Skip to main content

A pump jack draws oil from the ground near a hydraulic fracturing operation near Bowden, Alta.Jeff McIntosh/The Globe and Mail

Too much unsold product inventory is the bane of any business. Whether it's cars, corn or calculators, a surplus of goods in the storeroom puts pressure on price. It's no different in the oil industry. Excess barrels, bottled up in storage tanks and rock caverns, sour the market.

And the market is sour.

North American oil prices have slid nearly 25 per cent since early May. Not long ago, $100 (U.S.) would buy a cup of coffee and a barrel of Texas light. Today, West Texas intermediate (WTI), the continental benchmark, is trading at $83.75, and Canada's premium crude – Edmonton Light – is slightly cheaper than that.

The causal side of the equation is clear. Economic woes continue to weigh on global oil demand growth; U.S. consumption is in decline; and North American production is soaring. All these factors converge in inventory, where continental levels are at a 22-year high. Buyers of oil know that there is no need to pay up when white storage tanks at key gathering points like Cushing, Okla., are heading to the spill point.

In the short term, the trends are pointing to an overstocked oil market. That means lingering pressure on oil prices and the potential for discounts to continue rippling up the pipes to distant producers.

Qualitative historical observations offer context. The attached chart shows monthly data for U.S. crude oil inventories since 1982, highlighting three broad trends over the past 30 years.

A period of relative stability emerged after the oil price shocks of the 1970s. Oil inventories held steady around 350-million barrels between 1981 and 1993. The only excitement was in 1990. Mild recession combined with a price spike – caused by the first Gulf War – arrested consumption to cause a brief period of rising inventories.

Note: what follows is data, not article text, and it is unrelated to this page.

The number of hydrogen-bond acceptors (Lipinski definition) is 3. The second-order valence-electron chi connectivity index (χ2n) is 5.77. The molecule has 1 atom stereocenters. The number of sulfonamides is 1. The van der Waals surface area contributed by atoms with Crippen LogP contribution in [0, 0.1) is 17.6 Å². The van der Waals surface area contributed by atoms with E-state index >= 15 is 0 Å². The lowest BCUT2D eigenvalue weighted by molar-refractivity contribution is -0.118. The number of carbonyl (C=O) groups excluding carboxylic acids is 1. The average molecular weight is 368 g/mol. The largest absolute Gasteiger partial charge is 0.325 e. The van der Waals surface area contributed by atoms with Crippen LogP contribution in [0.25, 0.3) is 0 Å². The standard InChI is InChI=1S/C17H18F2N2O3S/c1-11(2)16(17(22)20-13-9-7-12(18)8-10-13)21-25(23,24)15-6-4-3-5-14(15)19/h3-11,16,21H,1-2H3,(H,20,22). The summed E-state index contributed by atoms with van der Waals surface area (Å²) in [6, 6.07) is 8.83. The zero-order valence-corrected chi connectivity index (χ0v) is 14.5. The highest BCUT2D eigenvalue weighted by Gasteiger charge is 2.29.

As a side note, this blip serves as a reminder for what could happen in the event of a military strike by Israel on Iran. Everyone can agree that a price jump is guaranteed. But notwithstanding regional Armageddon, the spike would likely be short-lived due to rapid destruction of demand and building of inventories.

Let's also put the statement "Today's oil inventories are the highest since 1990," into context. It's a true observation, but only because of that brief Gulf War anomaly. From a trending perspective, today's accumulated barrels are the highest ever recorded.

The period between the mid-1990s and 2003 saw a gradual decline in oil inventory, bottoming around 275-million barrels. A number of factors can be cited, including a business trend toward just-in-time inventory systems. Events like the Asian Flu (1998), the technology bust (2001) and the fallout from 9/11 (2002) triggered momentary buildups. But by the early 2000s, global consumption was growing so fast – especially from emerging markets – that keeping inventories robust was difficult.

Today's inventory buildup can be traced back to the mid-2000s, when the combination of higher prices and new technology began triggering structural changes to supply and demand, especially the former. Expansion in North America's productive oil capacity using "unconventional" processes – first from the oil sands and more recently from light tight oil – has caused a renaissance in oil output. Against this backdrop, growth in demand has been waning due to many forces, including rising prices, economic downturn, product substitution and behavioural change, to name a few.

In the absence of a miraculous economic recovery or sudden supply shock (i.e., war in the Middle East), the benchmark price of a barrel of WTI appears to be seeking a new range between $70 and $90, with lower prices radiating across the continent depending on how badly the inventory is backing up.

Even lower prices are possible. What do businesses do when they have too much product in stock? They slash prices and give it away at cost (sometimes less) and try to find new customers. For the Canadian oil industry, it's the latter solution that is the most appropriate, though it will take time to break Canada's reliance on the continental market. Efforts to ship our oil in different ways, to tap into higher-value global markets, are the key to lessening the impact of U.S. oil inventory buildups on domestic producers.

Peter Tertzakian is chief energy economist at ARC Financial Corp. in Calgary and the author of two best-selling books, A Thousand Barrels a Second and The End of Energy Obesity.